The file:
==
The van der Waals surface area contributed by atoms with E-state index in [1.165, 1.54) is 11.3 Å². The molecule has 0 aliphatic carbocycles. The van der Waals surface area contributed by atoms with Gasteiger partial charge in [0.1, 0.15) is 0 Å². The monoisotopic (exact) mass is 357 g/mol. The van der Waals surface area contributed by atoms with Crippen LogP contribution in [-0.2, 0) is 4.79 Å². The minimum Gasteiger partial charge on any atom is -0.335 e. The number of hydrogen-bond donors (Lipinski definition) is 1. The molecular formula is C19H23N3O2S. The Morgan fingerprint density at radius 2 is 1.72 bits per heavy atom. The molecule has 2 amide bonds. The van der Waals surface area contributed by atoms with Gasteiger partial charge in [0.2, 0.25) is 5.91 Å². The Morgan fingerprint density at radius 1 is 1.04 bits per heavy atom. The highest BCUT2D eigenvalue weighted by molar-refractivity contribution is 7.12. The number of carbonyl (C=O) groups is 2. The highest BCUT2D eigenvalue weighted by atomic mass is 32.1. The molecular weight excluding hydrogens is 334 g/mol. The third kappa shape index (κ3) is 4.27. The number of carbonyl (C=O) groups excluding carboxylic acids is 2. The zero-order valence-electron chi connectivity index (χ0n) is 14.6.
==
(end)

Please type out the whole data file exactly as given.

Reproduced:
The van der Waals surface area contributed by atoms with E-state index in [1.165, 1.54) is 11.3 Å². The molecule has 0 aliphatic carbocycles. The van der Waals surface area contributed by atoms with Gasteiger partial charge in [0.1, 0.15) is 0 Å². The monoisotopic (exact) mass is 357 g/mol. The van der Waals surface area contributed by atoms with Crippen LogP contribution in [-0.2, 0) is 4.79 Å². The minimum Gasteiger partial charge on any atom is -0.335 e. The number of hydrogen-bond donors (Lipinski definition) is 1. The molecular formula is C19H23N3O2S. The Morgan fingerprint density at radius 2 is 1.72 bits per heavy atom. The molecule has 2 amide bonds. The van der Waals surface area contributed by atoms with Gasteiger partial charge in [0.2, 0.25) is 5.91 Å². The Morgan fingerprint density at radius 1 is 1.04 bits per heavy atom. The highest BCUT2D eigenvalue weighted by molar-refractivity contribution is 7.12. The number of carbonyl (C=O) groups is 2. The highest BCUT2D eigenvalue weighted by atomic mass is 32.1. The molecular weight excluding hydrogens is 334 g/mol. The third kappa shape index (κ3) is 4.27. The number of carbonyl (C=O) groups excluding carboxylic acids is 2. The zero-order valence-electron chi connectivity index (χ0n) is 14.6.